Former Bush lawyer calls on Franken to run for governor, slams 'blue dog Dems'

Richard Painter has been an outspoken critic of the Trump administration.
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Richard Painter has been an outspoken critic of the Trump administration.

A former White House lawyer turned University of Minnesota professor has called on Al Franken to run for Minnesota Governor, and slammed "blue dog" Democrats who accepted NRA money early in their career.

Richard W. Painter was the ethics lawyer for George W. Bush between 2005-07 and is now professor of corporate law at the U of M. He has been an outspoken critic of the Trump administration on Twitter, on which he has 376,000 followers.

In a series of tweets over the past day, Painter has been slamming Democrats who have taken money or endorsements from the National Rifle Association earlier in their career, only to pivot to anti-gun positions as they seek political advancement.

Among those in his sights is Democratic New York senator Kirsten Gillibrand, who was famously pro-gun, earning an A-rating from the NRA, before shifting nine years ago to an anti-gun stance.


– Al Franken's goodbye speech to supporters.

Gillibrand was one of the leading voices in the Senate to call for former Minnesota senator Al Franken's resignation after allegations of inappropriate sexual conduct, something that Painter also disagrees with.

He says that with the predicted "blue wave" of Democratic wins in November, he doesn't want to see voters "rewarding" these "blue dog" Democrats for evolving their position on guns despite accepting previous NRA support, especially in the wake of the Florida school massacre.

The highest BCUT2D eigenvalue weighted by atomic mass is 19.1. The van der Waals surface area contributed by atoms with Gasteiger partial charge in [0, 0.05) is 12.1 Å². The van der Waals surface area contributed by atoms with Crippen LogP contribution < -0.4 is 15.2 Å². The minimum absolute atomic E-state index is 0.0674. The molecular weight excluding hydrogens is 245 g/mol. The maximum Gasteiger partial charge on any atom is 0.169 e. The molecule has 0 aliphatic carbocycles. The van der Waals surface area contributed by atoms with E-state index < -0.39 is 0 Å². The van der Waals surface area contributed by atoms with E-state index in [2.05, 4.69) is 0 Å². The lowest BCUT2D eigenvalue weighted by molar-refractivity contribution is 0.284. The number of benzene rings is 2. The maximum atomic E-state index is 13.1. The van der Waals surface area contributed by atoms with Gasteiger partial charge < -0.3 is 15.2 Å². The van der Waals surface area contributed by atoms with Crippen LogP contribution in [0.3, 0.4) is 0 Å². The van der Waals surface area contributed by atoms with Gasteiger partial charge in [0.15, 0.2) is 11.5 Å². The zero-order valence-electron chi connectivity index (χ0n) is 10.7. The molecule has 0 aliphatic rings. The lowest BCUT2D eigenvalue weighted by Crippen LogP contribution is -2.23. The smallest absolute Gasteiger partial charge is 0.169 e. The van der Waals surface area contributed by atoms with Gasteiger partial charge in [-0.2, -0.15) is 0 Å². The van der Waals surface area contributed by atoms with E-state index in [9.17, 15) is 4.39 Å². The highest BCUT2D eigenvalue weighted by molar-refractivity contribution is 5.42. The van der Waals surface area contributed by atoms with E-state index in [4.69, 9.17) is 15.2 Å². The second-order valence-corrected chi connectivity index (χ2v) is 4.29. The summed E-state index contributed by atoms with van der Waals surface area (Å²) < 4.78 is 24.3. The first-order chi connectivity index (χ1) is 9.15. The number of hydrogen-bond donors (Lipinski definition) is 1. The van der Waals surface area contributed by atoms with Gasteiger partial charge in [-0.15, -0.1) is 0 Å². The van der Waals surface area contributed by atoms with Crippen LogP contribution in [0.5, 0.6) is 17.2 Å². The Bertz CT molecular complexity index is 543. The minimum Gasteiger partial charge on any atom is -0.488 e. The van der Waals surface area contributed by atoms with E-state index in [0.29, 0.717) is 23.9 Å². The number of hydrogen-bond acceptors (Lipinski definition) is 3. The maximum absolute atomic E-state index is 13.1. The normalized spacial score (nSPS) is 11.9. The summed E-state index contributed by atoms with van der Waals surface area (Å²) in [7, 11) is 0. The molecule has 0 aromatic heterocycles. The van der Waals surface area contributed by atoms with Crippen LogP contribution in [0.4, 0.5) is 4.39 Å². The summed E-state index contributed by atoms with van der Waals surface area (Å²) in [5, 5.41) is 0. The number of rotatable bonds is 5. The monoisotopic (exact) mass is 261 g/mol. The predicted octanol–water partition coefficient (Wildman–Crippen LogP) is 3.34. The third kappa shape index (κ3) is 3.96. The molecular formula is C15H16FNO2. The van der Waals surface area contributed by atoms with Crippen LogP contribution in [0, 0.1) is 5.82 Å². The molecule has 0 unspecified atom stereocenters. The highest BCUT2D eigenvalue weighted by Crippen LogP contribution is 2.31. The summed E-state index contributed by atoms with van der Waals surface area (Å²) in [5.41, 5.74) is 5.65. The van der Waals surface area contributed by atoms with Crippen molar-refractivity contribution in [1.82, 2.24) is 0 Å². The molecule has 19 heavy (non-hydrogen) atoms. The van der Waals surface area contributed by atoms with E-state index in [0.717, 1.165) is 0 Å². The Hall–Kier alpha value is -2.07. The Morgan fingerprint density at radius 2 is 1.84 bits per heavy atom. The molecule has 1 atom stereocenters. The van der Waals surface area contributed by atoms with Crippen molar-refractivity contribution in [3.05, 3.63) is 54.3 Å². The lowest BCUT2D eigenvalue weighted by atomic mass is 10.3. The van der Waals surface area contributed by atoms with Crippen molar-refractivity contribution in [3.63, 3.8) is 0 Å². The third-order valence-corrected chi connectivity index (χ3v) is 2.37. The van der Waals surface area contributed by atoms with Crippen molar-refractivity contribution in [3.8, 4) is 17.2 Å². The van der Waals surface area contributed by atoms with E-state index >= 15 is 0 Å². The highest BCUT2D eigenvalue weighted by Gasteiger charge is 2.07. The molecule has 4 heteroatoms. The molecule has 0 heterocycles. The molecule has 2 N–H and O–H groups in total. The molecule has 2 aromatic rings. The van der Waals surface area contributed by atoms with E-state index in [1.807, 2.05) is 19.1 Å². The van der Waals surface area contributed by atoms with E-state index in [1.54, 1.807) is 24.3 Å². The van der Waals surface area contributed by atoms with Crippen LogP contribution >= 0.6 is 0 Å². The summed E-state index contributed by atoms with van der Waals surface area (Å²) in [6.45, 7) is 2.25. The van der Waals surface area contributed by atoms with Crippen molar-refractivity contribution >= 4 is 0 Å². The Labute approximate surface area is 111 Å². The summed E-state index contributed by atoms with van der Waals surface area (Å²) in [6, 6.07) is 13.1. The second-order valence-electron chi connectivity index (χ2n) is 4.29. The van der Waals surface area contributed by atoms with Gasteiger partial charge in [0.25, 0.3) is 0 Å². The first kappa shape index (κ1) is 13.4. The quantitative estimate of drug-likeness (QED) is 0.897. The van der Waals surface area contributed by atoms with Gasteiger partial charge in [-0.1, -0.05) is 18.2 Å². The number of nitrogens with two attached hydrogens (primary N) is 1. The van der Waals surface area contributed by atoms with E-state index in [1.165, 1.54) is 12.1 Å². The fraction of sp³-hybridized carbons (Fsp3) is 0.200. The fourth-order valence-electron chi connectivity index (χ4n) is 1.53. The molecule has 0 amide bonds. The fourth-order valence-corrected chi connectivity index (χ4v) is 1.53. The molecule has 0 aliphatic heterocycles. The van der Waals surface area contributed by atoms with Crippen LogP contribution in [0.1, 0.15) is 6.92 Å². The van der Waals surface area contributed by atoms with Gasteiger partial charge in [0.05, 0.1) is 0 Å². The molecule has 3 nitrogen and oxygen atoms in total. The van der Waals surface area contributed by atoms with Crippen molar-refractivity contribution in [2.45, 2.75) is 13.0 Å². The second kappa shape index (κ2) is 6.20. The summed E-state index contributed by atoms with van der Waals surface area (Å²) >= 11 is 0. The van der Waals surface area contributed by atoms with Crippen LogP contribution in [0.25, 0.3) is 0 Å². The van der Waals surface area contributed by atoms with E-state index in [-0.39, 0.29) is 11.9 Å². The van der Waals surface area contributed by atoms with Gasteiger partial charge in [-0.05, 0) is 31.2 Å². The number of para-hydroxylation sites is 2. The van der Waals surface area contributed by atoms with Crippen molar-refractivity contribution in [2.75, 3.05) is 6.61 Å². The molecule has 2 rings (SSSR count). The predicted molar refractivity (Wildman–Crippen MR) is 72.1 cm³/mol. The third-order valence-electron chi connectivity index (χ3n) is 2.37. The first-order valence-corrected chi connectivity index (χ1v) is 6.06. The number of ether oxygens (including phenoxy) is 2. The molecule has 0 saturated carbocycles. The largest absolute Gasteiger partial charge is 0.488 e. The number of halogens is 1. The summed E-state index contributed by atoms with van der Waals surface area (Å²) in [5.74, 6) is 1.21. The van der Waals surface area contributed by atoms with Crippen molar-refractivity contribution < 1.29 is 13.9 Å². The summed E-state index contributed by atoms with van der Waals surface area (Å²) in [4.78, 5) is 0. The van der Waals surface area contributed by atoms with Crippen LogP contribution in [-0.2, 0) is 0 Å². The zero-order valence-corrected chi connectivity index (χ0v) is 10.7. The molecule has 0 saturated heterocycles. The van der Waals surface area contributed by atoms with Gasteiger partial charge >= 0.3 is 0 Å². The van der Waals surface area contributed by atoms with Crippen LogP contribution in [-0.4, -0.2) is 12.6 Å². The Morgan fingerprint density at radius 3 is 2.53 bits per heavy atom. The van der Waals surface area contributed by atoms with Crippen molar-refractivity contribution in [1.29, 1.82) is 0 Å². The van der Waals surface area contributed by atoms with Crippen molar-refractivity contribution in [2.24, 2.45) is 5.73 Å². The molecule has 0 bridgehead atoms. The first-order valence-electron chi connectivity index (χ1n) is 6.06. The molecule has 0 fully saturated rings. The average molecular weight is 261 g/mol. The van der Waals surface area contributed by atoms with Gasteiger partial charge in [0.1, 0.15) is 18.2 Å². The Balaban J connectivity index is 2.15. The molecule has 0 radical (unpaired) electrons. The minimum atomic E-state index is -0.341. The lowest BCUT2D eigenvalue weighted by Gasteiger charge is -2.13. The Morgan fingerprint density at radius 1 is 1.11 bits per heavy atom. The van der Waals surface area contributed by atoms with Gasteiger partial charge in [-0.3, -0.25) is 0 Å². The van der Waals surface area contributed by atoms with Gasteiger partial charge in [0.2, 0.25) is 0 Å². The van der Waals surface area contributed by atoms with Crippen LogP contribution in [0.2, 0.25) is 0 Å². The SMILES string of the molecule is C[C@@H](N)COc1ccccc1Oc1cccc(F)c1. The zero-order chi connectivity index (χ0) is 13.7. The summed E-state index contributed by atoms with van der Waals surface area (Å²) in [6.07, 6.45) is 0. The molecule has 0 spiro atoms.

"Blue dog" is a term often applied to Democratic politicians in southern states that have conservative voting records.

He wants Franken to run again

Among the "blue dogs" he calls out – if not by name – on Twitter is gubernatorial candidate Tim Walz, who has previously accepted NRA donations during his time as representative for Minnesota's 1st District, but gave them away after the Las Vegas shooting in October.

"One of those candidates conveniently distanced himself from the NRA and gave the NRA money back as soon as he declared for governor," Painter tweeted. "Right .... That kind of stunt may get a pol a NY senate seat but it won’t go over well in MN."

Believing Franken was not afforded the due process required to investigate the allegations against him, Painter thinks the former senator should either reclaim his Senate seat or run for Minnesota governor this year.

In a tweet responding to Franken's daughter Thomasin – who herself was criticizing Gillibrand for her involvement in her father's resignation – Painter said Franken should run so Minnesota does not face a choice of two pro-gun candidates come November.

Al Franken has given no indication at any stage he would run for governor, and has given his support to Sen. Tina Smith, who took his place in the Senate and will run to retain the seat in November.

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